Originally Posted by Zasko
I'm guessing since green potatoes and green tomatoes contain more of the toxins that green bell peppers also do? Honestly, I don't know much about this. If someone has a better source than the internet about green bell peppers, then please inform us?
I've been heavily researching this type of material for some time now, preparing for a publication that discusses how american foods went abroad and changed after contact between the eastern and western hemispheres. Chiles, Potatoes, Maize, and Tomatoes are the focus.
Bell peppers, off the top of my head, were located around Panama in the late 17th century and considered a major food item. The problem with early food histories is that they suggest some staticness in the foods being discovered. Though the pepper was called a "Bell Pepper" I doubt it was the 0 Scovile ranked pepper we know of today.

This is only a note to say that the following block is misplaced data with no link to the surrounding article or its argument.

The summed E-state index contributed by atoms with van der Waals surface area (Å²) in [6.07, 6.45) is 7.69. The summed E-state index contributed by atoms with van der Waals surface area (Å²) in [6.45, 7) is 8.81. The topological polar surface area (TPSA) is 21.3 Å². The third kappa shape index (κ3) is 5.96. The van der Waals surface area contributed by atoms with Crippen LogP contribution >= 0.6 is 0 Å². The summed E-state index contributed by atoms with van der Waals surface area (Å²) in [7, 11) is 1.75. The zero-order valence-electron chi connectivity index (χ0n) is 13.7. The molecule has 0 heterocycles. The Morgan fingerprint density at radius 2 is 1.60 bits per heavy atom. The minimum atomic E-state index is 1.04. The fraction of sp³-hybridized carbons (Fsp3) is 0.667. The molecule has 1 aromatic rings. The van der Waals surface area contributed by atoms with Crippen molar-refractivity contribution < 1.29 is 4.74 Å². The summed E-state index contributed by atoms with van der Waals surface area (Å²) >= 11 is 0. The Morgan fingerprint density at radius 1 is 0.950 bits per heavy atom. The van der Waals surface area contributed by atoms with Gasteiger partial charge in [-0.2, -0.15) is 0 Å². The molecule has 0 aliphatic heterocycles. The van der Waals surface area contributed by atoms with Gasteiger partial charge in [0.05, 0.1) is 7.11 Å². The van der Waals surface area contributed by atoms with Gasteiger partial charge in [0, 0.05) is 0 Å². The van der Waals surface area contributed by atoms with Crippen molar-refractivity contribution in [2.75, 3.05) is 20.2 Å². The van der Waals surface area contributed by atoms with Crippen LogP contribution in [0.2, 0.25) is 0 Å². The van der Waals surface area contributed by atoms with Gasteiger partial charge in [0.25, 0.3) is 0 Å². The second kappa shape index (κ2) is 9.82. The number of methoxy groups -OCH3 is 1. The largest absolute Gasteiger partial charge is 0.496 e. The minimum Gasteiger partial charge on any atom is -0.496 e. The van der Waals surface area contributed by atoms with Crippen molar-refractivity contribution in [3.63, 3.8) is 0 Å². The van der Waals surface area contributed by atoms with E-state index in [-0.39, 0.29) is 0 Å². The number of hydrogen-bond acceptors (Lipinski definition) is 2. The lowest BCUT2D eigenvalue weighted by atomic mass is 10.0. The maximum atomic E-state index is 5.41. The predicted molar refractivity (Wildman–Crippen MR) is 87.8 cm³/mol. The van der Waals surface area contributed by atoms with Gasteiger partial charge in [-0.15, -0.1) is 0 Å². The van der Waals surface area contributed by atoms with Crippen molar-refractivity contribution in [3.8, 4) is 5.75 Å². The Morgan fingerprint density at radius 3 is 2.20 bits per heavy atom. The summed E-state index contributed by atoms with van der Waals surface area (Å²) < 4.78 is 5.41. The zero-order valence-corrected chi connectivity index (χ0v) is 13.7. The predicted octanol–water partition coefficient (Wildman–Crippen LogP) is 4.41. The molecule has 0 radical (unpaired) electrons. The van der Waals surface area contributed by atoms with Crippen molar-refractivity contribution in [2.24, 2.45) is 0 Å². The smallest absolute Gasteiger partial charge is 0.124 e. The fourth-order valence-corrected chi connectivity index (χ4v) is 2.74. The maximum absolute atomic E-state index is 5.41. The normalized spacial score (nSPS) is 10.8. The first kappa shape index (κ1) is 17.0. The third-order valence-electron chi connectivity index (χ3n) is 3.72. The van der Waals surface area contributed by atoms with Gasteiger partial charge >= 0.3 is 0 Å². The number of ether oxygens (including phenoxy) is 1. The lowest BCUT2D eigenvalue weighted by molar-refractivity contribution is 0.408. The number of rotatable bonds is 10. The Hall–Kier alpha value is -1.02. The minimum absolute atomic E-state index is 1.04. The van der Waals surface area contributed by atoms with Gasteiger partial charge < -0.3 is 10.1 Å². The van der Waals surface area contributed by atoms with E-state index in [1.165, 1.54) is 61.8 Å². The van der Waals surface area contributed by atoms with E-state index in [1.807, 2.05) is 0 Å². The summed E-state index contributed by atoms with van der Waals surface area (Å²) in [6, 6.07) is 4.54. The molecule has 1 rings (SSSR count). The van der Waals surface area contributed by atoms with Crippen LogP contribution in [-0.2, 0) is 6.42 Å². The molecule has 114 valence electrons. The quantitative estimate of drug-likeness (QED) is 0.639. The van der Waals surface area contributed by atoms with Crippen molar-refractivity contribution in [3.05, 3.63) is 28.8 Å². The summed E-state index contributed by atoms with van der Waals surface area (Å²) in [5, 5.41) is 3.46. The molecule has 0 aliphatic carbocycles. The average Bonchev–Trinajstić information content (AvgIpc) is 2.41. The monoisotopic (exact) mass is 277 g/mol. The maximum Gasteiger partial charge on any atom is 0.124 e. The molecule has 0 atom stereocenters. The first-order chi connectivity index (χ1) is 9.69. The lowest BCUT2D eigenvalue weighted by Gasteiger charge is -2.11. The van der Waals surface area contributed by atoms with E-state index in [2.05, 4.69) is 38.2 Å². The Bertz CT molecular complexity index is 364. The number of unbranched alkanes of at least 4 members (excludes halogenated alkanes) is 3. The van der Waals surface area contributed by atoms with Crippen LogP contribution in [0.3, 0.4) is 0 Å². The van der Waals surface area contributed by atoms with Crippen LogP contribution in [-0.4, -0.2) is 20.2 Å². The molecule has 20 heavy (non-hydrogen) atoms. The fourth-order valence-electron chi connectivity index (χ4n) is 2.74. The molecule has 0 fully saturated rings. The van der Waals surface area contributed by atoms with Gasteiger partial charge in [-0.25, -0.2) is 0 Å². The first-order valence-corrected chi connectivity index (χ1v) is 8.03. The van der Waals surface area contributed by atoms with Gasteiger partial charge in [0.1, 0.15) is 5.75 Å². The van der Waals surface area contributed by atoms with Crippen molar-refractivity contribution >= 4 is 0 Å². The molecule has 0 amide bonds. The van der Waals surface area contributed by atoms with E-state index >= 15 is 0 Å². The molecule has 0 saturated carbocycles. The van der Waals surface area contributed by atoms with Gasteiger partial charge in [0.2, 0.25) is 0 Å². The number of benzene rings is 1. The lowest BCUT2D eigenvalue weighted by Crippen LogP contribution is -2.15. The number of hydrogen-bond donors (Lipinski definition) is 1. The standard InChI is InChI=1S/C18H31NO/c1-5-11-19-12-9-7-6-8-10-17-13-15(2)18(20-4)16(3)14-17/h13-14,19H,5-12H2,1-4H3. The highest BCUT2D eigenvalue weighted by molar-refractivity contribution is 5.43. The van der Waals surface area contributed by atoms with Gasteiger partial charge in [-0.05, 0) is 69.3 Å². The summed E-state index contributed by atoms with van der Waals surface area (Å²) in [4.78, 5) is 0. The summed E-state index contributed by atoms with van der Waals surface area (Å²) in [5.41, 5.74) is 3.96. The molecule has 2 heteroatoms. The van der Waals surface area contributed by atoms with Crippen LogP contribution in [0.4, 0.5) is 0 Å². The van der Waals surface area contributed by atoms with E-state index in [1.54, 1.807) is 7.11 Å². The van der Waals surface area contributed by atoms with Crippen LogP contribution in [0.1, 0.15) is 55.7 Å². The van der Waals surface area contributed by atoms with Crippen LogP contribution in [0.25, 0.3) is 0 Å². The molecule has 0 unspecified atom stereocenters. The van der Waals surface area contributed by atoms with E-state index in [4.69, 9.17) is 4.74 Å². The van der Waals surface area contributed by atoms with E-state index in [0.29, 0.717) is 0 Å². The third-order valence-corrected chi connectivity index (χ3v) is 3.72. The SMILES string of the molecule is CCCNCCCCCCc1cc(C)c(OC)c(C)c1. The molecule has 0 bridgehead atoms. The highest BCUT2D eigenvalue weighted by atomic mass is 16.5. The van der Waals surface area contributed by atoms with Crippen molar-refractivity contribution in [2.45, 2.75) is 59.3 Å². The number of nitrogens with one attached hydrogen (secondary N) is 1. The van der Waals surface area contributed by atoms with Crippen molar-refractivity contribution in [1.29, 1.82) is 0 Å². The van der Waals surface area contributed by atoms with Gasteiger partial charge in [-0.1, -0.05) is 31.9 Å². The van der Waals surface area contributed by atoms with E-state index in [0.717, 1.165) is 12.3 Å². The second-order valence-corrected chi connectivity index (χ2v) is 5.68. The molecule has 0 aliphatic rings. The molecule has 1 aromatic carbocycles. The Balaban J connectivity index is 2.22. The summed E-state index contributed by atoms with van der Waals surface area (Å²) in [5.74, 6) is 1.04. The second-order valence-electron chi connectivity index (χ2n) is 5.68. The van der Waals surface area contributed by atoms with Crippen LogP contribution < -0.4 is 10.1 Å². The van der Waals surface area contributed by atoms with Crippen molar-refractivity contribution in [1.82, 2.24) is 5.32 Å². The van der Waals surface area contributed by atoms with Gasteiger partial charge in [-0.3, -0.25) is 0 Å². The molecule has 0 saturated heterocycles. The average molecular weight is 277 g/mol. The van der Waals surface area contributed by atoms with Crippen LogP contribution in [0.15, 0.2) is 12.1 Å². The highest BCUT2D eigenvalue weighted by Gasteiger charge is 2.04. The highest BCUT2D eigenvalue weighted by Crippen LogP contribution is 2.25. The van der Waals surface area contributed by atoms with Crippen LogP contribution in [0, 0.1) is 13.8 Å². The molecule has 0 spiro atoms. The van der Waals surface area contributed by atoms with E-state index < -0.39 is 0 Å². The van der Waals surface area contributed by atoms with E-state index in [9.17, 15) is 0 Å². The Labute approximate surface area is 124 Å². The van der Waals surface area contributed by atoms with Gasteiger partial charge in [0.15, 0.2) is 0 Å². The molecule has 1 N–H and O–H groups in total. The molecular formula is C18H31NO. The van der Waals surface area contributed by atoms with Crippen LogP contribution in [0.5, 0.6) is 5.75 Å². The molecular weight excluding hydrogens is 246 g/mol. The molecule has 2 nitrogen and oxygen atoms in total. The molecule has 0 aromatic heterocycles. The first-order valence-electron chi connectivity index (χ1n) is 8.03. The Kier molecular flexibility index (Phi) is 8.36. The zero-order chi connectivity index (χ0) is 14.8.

In modern times, when Bell peppers are far more prolific, they are bred to stay green, or get red, yellow, or orange, and hold. If you do get a green one that's starting to turn another color, buy it. It's a free spirit! And will prolly taste pretty good.
Potatoes turn green because they are ready to sprout. They have gone from an eat-me mode to I'm-a-parent mode. The green is, among other thing, a buildup of chlorophyll that will help the spuds sprout again. This makes them bitter. Put'em in your compost heap. They'll be happy there and you might get some nice new potatoes out of the deal.
on Peppers : Jean Andrews wrote 2: the first is the best and has nice pictures
on potatoes: Zuckerman wrote a light book, but the tome is "The History and Social Influence of the Potato" by Salaman.
On the history of indigenous American foods in general, you can't beat Sophie Coe's "History of America's first Cuisines."